The Decline of the Independent Inventor: a schumpeterian Story? by



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Notes and Sources: Patents/Population are annual rates of patenting per million residents. The percent of patents assigned (which comes from our three cross-sectional samples for 1870-71, 1890-91, and 1910-11) are the proportion of patents that were assigned before the patent’s date of issue. Patent Attorneys/Population was computed as the ratio of the proportion of attorneys registered with the patent office who were located outside of the District of Columbia to the proportion of the U.S. population. The data are from U.S. Patent Office, Names and Addresses of Attorneys Practicing Before the United States Patent Office (Washington, DC: Government Printing Office, 1883 and 1905).

Table 2
Distribution of patents by Patentee Commitment to
P
atenting, 1790-1911






Number of “Career” Patents by Patentee

























1 Patent

2 Patents

3 Patents

4-5 Patents

6-9 Patents

10+ Patents




%

%

%

%

%

%




















1790-1811

51.0

19.0

12.0

7.6

7.0

3.5






















1812-1829

57.5

17.4

7.1

7.6

5.5

4.9






















1830-1842

57.4

16.5


8.1

8.0

5.6

4.4






















1870-1871

21.1

12.5

9.9

15.8

11.8

28.9






















1890-1891

19.5

10.3

10.3

10.3

13.8

35.9




















1910-1911

33.2

14.3

8.2

9.8

9.4

25.0

Notes and Sources: The figures from 1790 to 1842 are drawn from Kenneth L. Sokoloff and B. Zorina Khan, “The Democratization of Invention During Early Industrialization: Evidence from the United States, 1790-1846,” Journal of Economic History, 50 (June 1990), pp. 363-78. The figures for the later years were computed from our longitudinal “B” data set. This data set consists of patents awarded to the 561 patentees whose surnames began with the letter “B” and who appeared in three random samples drawn from the Annual Reports of the Commissioner of Patents for 1870-71, 1890-91, and 1910-11. We estimated the total number of career patents of each patentee by searching the Annual Reports for the twenty-five years preceding and succeeding their appearance in a sample. Because our sampling ratios decreased are higher for the earlier than the later cross-sections, these figures may slightly overstate the increase in specialization that occurred between the first three and last three time periods. However, because the method used to gather the career patenting totals for the early-nineteenth-century inventors was likely to be a bit more comprehensive than that used for the latter periods (especially 1910-11), there is a slight bias in the other direction as well.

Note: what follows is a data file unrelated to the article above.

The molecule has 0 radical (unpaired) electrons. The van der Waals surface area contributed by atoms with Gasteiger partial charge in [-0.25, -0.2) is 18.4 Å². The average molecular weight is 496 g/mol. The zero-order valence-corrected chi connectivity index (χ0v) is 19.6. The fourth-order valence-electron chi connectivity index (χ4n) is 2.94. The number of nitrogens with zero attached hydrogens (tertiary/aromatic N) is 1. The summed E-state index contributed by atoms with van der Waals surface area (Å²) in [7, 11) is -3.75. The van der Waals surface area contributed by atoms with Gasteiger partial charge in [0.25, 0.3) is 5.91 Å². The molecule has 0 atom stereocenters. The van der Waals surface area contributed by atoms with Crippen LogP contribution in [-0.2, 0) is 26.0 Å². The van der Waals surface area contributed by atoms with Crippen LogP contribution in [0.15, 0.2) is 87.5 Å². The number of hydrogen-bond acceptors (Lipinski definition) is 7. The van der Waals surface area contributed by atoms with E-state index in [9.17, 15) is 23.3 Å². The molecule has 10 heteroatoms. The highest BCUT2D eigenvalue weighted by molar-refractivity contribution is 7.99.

Table 3
Assignment Rates at Issue of “B” Patentees by Career Productivity

Career Patent Total for Patentee


Subsamples 1-2 Patents 3-5 Patents 6-9 Patents 10+ Patents
1870-71

mean career patents 1.6 4.1 7.3 28.3

% assigned at issue 17.6 11.4 12.3 24.7

% assigned to companies 1.5 1.4 4.1 8.9



n 68 140 122 749
1890-91

mean career patents 1.5 3.9 7.7 61.0

% assigned at issue 27.1 28.7 39.4 54.4

% assigned to companies 12.9 7.0 17.0 40.5



n 70 129 188 2060
1910-11

mean career patents 1.5 4.0 7.1 107.4

% assigned at issue 15.0 22.0 42.5 62.4

% assigned to companies 3.8 7.7 30.8 56.2



n 133 155 120 1860

Notes and Sources: These estimates were computed for the 545 “B” patents who were residents of the United States at some time during their careers. They include all of the patents these patentees received while living in the U.S. For details on the “B” sample, see Table 2.
Table 4
Contractual Mobility and Career Productivity of “B” Patentees:

Distributions of Patents and Patentees

Career Patent Total for Patentee

1-2 Pats 3-5 Pats 6-9 Pats 10+ Pats n




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